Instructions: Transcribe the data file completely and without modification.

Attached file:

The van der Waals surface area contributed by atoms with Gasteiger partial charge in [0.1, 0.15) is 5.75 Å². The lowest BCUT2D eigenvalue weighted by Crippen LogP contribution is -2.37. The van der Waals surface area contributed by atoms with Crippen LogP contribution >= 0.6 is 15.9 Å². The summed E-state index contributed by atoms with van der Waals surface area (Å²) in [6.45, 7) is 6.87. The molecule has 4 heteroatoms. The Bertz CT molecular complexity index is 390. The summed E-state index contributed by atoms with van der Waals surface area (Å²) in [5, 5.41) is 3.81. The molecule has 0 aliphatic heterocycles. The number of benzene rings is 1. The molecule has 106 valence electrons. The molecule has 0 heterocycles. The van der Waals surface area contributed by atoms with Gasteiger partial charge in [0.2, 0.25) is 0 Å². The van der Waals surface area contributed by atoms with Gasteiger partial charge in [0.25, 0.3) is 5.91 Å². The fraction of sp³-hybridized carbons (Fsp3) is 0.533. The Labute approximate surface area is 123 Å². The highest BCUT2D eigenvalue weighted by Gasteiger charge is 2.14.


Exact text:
The van der Waals surface area contributed by atoms with Gasteiger partial charge in [0.1, 0.15) is 5.75 Å². The lowest BCUT2D eigenvalue weighted by Crippen LogP contribution is -2.37. The van der Waals surface area contributed by atoms with Crippen LogP contribution >= 0.6 is 15.9 Å². The summed E-state index contributed by atoms with van der Waals surface area (Å²) in [6.45, 7) is 6.87. The molecule has 4 heteroatoms. The Bertz CT molecular complexity index is 390. The summed E-state index contributed by atoms with van der Waals surface area (Å²) in [5, 5.41) is 3.81. The molecule has 0 aliphatic heterocycles. The number of benzene rings is 1. The molecule has 106 valence electrons. The molecule has 0 heterocycles. The van der Waals surface area contributed by atoms with Gasteiger partial charge in [0.2, 0.25) is 0 Å². The van der Waals surface area contributed by atoms with Gasteiger partial charge in [0.25, 0.3) is 5.91 Å². The fraction of sp³-hybridized carbons (Fsp3) is 0.533. The Labute approximate surface area is 123 Å². The highest BCUT2D eigenvalue weighted by Gasteiger charge is 2.14.